Operated animals, along with unoperated controls, were maintained as described previously (Coleman et al. 1984). Limnodynastes were raised for 8–10 months after metamorphosis to allow development of an area centralis (Beazley & Dunlop, unpublished observations). However, Heleioporus was maintained after metamorphosis for only 2–3 months since by this time an essentially adult-like pattern with high cell density regions nasally and temporally would normally have developed (Dunlop & Beazley, 1981). Animals were checked at weekly intervals and discarded if the operated eye had derotated, as assessed by comparison with the unoperated eye in which the choroid fissure with associated hyaloid artery was ventral. Derotation of the operated eye occurred in four Limnodynastes and three Heleioporus.

Previous studies of eye development have suggested that extensive cell death may result from surgical procedures at early stages, with subsequent growth of a new and therefore necessarily unrotated eye (Jacobson, 1978; Gaze et al. 1979; reviewed Beazley, 1984). We checked that similar confounding factors had not taken place in our experiments by fixing Limnodynastes embryos at 3 h (n = 3), 3 d (n = 3) and 21 d (n = 3) after 180° eye rotation and examining tissue as toluidine blue-stained semithin sections.

Visuotectal mapping

Limnodynastes were anaesthetized by immersion in a 0·1 % solution of MS222. Prior to mapping, the region between the back of the eye and optic chiasm was observed through a slit in the skin of the roof of the mouth. Animals in which an optic nerve from the operated eye could not be seen were not mapped (n = 11, representing animals operated at all stages). For those animals with a clear optic nerve, visuotectal projections were recorded from the operated eye to the contralateral tectum using standard electrophysiological techniques (Munro & Beazley, 1982). We do not report electrophysiological data for Heleioporus in which anaesthesia diminished or abolished responses.

Histology

After electrophysiological mapping in Limnodynastes, but before recovery from anaesthesia, the optic nerve on the experimental side was sectioned between the eye and optic foramen and a saturated solution of horseradish peroxidase (HRP, Sigma, type VI) applied. Twenty four hours later, under terminal anaesthesia with Nembutal (0-5 ml gm−1 body weight), eyes were removed for wholemounting and brains for HRP processing. Eyes were oriented with a dorsal cut, removed and fixed for at least one week in 10% buffered formalin (pH 7·4). Retinal wholemounts, ganglion cell layer uppermost, were prepared and stained with cresyl violet (Dunlop & Beazley, 1981, 1984; Coleman et al. 1984). Shrinkage, determined from pre- and poststaining retinal areas, did not exceed 11 %. Whole brains, with their meninges removed, were processed fresh in 0·08% diaminobenzidine and 0-1% hydrogen peroxide. Tissue was fixed in 10 % buffered formalin and optic pathways examined as whole brain preparations. In Heleioporus, retinal wholemounts were prepared as for Limnodynastes.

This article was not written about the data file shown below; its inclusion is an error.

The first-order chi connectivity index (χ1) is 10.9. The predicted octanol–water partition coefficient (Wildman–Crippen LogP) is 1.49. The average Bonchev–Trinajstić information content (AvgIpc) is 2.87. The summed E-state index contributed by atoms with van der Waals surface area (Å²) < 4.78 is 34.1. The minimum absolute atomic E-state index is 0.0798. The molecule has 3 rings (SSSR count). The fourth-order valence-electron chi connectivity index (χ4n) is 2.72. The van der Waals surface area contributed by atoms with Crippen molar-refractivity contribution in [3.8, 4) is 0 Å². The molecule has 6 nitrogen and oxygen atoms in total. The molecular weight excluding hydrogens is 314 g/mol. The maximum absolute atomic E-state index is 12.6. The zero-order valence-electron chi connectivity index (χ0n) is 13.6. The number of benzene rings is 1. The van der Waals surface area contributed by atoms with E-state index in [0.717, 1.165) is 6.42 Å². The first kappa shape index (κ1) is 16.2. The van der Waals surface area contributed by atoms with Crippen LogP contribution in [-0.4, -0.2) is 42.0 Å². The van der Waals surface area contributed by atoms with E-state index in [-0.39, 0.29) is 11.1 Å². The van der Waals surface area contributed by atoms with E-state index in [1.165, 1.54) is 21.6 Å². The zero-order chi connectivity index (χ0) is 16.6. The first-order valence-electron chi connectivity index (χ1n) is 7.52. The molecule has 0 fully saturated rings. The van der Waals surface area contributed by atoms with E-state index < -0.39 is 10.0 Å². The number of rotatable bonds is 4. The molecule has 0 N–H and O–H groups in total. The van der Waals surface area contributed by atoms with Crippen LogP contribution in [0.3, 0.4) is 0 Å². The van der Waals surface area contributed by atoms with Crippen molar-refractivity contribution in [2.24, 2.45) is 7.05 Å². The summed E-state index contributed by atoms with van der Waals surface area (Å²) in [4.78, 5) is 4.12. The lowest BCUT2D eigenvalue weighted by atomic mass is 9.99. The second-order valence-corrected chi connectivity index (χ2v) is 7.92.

Analysis of wholemounts

As with our previous studies (Dunlop & Beazley, 1981, 1984; Coleman et al. 1984) we considered the total cell population of the ganglion cell layer since cell types were indis-tinguishable on morphological grounds in cresyl-stained wholemounts. Cell counts, excluding blood elements, were made per (0-1 mm)2 sample area at ×1000 magnification.

We have previously reported and confirmed in this study that cells in the ganglion cell layer of normal adult Limnodynastes are arranged as a temporally situated area centralis of highest density within a visual streak of intermediate density extending into nasal retina. Densities were low ventrally and particularly dorsally (Coleman et al. 1984). In normal adult Heleioporus high density regions are found, as expected, both nasally and temporally (Dunlop & Beazley, 1981). Therefore, analysis of temporal, nasal, ventral and dorsal retina allowed alignment of high density regions to be determined in both species. In eyes with 90° or 180° rotation, their partner retinae and unoperated controls, up to eight sample areas were counted in these four key regions and mean values given (Tables 1 & 2). The exception was for eyes rotated by 45° in which alignment of high density regions was analysed by sampling temporoventral (TV), ventronasal (VN), nasodorsal (ND) and dorsotemporal (DT) regions. Nevertheless, in every case, the entire retina was surveyed to ensure that key areas reflected cell topography and that no regions with extremes of cell density were omitted by such sampling.